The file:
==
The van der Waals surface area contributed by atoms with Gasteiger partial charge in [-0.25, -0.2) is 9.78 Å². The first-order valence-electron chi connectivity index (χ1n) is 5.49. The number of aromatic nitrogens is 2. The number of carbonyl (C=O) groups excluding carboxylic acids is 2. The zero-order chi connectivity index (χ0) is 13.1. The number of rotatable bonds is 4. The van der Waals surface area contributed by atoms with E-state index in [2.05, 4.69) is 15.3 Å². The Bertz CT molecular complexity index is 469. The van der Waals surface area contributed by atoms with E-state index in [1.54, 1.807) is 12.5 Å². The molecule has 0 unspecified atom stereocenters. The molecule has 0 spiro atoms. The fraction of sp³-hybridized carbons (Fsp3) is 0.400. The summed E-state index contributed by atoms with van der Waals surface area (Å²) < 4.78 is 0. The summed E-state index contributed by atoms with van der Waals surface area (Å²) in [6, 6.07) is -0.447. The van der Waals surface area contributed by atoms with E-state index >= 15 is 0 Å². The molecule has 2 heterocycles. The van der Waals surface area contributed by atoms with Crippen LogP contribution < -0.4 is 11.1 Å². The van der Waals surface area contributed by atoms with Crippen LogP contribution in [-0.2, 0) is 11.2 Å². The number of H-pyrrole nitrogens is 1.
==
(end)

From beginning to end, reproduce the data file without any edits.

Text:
The van der Waals surface area contributed by atoms with Gasteiger partial charge in [-0.25, -0.2) is 9.78 Å². The first-order valence-electron chi connectivity index (χ1n) is 5.49. The number of aromatic nitrogens is 2. The number of carbonyl (C=O) groups excluding carboxylic acids is 2. The zero-order chi connectivity index (χ0) is 13.1. The number of rotatable bonds is 4. The van der Waals surface area contributed by atoms with E-state index in [2.05, 4.69) is 15.3 Å². The Bertz CT molecular complexity index is 469. The van der Waals surface area contributed by atoms with E-state index in [1.54, 1.807) is 12.5 Å². The molecule has 0 unspecified atom stereocenters. The molecule has 0 spiro atoms. The fraction of sp³-hybridized carbons (Fsp3) is 0.400. The summed E-state index contributed by atoms with van der Waals surface area (Å²) < 4.78 is 0. The summed E-state index contributed by atoms with van der Waals surface area (Å²) in [6, 6.07) is -0.447. The van der Waals surface area contributed by atoms with E-state index >= 15 is 0 Å². The molecule has 2 heterocycles. The van der Waals surface area contributed by atoms with Crippen LogP contribution < -0.4 is 11.1 Å². The van der Waals surface area contributed by atoms with Crippen LogP contribution in [-0.2, 0) is 11.2 Å². The number of H-pyrrole nitrogens is 1.